Before each week's Ohio State game, Eleven Warriors catches up with a media member who covers the opposing team to get his or her perspective on the Buckeyes' upcoming opponent.
|MICHIGAN STATE SPARTANS|
ROSTER / SCHEDULE
NOON – SATURDAY, DEC. 5
EAST LANSING, MICHIGAN
As Michigan State awaits Ohio State's arrival this weekend, we bring in Matt Wenzel, who covers the Spartans for MLive.com, to get his insight on the Buckeyes’ hosts in East Lansing, who enter this week's game with a 2-3 record but are coming off an upset win over previously unbeaten Northwestern.
Why have the Spartans been so inconsistent this season, can Mel Tucker make them a Big Ten contender again, what are their strengths and weaknesses and players to watch and do they have what it takes to upset a top-10 team for a second week in a row? We get those answers below.
Michigan State got blown out by Iowa and Indiana, then proceeded to upset Northwestern. Why do you think Michigan State’s results have varied as much as they have from one week to the next?
Wenzel: A February coaching change, not a single spring practice, two weeks of summer workouts lost due to a team quarantine and a fall camp that lasted five days. Mel Tucker and his staff didn’t have their first padded practice until Sept. 30, and that was with a team that already lost half its starters from last season.
Tucker’s debut leading the Spartans was always going to be a challenge with the deck stacked against them. He continually stresses the need for consistency but the uneven results aren’t unexpected given significant personnel changes and new coordinators in all three phases of the game.
What’s been the biggest key to Michigan State’s success in its wins, and what’s been its biggest problem in its losses?
Wenzel: It starts with taking care of the ball. In Michigan State’s three losses, its turnover margin is minus-9 combined (5-14), and that includes a ridiculous seven-turnover performance in a season-opening loss against Rutgers. In their two wins, the Spartans are plus-3 in turnover margin (4-1), including creating a season-high four in last week’s victory against Northwestern.
Attacking vertically has been the team’s biggest offensive strength, which was basically nonexistent in recent years. Quarterback Rocky Lombardi and receivers exploited Michigan’s secondary to key the win in Ann Arbor and that has been on display at other times this season, including with a 75-yard touchdown pass from Lombardi to Jalen Nailor last week. The rushing game has mostly continued to struggle, but racked up a season-high 195 yards against Northwestern.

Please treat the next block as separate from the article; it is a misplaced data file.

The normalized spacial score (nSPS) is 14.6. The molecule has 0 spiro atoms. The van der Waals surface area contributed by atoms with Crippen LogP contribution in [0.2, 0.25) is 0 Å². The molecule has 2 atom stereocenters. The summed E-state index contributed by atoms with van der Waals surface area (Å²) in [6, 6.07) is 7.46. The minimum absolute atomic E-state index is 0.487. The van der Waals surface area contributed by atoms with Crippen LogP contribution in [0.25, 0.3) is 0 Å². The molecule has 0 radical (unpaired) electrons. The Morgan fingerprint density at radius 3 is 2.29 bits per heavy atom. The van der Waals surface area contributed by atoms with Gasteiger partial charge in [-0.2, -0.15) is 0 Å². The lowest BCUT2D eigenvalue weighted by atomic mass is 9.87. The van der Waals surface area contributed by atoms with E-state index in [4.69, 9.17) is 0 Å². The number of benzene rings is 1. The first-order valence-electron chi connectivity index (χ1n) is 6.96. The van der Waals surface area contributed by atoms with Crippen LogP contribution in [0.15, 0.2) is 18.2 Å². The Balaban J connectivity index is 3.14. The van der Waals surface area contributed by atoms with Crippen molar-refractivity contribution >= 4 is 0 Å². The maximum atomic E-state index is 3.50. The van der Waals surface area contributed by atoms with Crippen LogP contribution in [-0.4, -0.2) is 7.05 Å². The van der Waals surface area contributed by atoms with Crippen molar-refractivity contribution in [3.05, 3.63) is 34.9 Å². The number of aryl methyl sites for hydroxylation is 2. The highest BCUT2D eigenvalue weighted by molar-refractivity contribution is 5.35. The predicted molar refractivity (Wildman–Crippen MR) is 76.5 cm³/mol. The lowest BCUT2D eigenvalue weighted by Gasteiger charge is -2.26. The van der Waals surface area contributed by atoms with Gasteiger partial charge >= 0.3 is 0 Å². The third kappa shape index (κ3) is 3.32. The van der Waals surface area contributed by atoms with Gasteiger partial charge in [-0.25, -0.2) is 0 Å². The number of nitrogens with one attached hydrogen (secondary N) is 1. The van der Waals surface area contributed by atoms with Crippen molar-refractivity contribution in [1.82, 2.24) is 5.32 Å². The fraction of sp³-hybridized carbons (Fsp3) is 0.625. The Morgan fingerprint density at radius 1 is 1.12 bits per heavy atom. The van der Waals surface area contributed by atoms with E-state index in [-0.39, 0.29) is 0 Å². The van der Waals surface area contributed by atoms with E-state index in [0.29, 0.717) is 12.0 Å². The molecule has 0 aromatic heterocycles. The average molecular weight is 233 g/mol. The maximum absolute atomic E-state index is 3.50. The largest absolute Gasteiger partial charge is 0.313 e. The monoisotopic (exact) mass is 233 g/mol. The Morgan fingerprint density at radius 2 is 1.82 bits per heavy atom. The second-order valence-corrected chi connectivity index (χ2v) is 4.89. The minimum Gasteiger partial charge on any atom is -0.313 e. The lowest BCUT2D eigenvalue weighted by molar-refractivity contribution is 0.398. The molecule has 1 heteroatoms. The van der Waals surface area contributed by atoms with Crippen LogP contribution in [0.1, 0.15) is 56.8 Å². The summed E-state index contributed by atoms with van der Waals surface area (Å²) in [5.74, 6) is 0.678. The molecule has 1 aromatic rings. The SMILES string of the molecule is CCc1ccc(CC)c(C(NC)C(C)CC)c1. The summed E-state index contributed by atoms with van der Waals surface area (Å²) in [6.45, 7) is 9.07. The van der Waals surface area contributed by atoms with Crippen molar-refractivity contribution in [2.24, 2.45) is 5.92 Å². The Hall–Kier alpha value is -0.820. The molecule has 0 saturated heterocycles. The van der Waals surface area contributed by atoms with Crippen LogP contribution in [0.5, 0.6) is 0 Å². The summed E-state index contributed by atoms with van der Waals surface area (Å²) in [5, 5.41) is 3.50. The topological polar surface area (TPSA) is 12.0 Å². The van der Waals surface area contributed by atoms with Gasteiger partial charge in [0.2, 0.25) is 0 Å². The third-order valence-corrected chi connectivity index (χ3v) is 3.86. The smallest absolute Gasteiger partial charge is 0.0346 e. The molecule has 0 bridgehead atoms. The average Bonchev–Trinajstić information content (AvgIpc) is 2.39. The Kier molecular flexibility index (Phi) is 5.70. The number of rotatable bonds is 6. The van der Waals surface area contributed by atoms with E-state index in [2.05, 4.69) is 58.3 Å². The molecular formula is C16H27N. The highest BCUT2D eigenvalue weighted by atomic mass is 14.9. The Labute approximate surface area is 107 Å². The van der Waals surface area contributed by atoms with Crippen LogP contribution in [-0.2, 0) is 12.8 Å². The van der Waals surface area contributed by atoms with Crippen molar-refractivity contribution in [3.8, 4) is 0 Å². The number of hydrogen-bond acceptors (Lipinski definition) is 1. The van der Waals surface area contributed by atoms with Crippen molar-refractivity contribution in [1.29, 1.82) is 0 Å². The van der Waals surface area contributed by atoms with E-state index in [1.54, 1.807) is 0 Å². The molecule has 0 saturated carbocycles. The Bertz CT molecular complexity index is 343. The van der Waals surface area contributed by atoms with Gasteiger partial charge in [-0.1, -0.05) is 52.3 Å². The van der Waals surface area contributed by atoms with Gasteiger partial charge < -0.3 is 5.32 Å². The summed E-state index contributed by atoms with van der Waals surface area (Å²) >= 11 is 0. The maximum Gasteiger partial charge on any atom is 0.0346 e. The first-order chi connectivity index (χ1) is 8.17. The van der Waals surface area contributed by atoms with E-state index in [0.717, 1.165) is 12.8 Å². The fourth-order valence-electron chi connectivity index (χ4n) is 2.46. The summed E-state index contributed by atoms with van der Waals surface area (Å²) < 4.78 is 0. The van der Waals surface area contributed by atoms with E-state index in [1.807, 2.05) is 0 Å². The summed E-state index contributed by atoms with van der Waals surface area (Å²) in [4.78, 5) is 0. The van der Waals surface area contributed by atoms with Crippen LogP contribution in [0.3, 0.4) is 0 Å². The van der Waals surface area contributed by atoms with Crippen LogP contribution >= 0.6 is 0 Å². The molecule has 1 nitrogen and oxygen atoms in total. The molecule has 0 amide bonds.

It’s been just five years since Michigan State won the Big Ten title and made the College Football Playoff, but the Spartans don't appear to be close to that level right now. What does Mel Tucker need to do to get Michigan State back to that level, and do you think he can?
Wenzel: The Spartans obviously aren’t as close to the same level as the Buckeyes as a half-decade ago. Mark Dantonio took the program to new heights, but it regressed at the end of his tenure, and it’s now up to Tucker to build it back. It clearly starts with recruiting, and that’s something Tucker has placed a heavy emphasis on. It will be interesting to see how that transpires when they get a full cycle and the dead period ends.
There’s also the process of continuing to evaluate the current roster to figure out who fits with the future. Tucker recently sent a public message to his team by saying “this is compete to play, compete to stay,” and anticipates plenty of turnover. That’s expected for a first-year staff, and we’ll see how much different this team looks by next fall.